Midwives are my second strongest referral source to grown my practice at the Center for Birth Healing. Again, with great education, midwives can understand how we can best support their clients’ births and, ideally, make their jobs easier. They don’t want to spend days at birth, so we are positioned to help support a smoother, and hopefully, shorter birth.

Lactation Consultants, Sleep Experts, and More

Don’t forget lactation consultants, sleep experts and pre and postnatal yoga instructors; all of these professionals work with our ideal client and need to know about your work. Through education and connection, you can get the word out about what you do and bring vital support to pregnant and postpartum clients who need your services.

Educating Moms

To grow your practice, you need as many referral options as possible. Birthing professionals are a great start, and I also recommend educating and teaching moms directly. By letting moms know how you can best support their labor and healing afterwards, you are not only letting them know that you are there as an additional resource, but you are also giving them an opportunity to better prepare for pregnancy and postpartum. We only know what we know, and I find that giving moms more information about their bodies and what happens in pregnancy and birth, helps them feel more empowered during the process.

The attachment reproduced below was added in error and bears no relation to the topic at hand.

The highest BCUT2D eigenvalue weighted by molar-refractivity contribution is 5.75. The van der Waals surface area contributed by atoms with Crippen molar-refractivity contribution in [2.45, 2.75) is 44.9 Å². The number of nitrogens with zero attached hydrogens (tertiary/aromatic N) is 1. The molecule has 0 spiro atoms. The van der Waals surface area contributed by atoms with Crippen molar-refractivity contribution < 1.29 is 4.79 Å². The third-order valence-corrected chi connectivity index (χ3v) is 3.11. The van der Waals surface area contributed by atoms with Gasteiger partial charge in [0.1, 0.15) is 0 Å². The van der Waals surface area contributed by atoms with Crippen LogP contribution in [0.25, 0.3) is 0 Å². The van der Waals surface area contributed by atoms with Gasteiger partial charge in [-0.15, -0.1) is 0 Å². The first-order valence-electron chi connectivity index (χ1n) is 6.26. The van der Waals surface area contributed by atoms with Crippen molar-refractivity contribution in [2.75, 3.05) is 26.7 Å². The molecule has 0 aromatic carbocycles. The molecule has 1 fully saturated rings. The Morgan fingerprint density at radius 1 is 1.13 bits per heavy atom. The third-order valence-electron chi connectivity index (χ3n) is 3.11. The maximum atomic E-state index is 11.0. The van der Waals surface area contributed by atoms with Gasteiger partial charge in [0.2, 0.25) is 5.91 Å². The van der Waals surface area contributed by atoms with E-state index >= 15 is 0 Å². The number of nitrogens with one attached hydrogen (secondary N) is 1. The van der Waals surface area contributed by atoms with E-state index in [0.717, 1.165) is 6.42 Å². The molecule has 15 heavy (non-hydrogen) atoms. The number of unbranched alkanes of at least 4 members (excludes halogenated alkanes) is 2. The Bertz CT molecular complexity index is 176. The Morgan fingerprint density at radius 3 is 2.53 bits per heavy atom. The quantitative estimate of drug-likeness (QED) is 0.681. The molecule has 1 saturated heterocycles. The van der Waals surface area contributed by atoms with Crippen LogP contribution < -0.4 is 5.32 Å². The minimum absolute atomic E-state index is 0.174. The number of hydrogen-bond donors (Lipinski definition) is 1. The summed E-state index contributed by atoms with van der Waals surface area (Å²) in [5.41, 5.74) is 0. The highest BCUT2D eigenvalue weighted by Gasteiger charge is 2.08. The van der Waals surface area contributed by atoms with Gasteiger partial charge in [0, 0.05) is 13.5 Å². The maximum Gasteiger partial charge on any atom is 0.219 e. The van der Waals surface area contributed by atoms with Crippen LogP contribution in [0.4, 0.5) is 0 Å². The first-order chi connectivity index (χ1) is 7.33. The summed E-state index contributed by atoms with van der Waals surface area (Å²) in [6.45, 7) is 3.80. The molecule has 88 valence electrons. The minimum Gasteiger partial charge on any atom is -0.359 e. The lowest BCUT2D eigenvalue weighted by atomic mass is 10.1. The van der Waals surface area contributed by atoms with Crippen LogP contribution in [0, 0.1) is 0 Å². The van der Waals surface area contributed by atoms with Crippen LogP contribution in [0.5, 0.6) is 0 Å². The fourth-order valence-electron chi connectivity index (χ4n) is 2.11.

Giving free talks in your local area is a great way to connect with moms and expand the mission to create better birth outcomes. Go directly to groups where moms meet and/or set up talks and promote them so moms come to you. The second one is a bit harder and requires more work if you don’t already have a list of moms to reach out to, but so does reaching out to the moms groups and getting invited to talk. The benefits of these efforts, though, can often result in great word-of-mouth and connection with other moms and other groups.

Creating Your Offer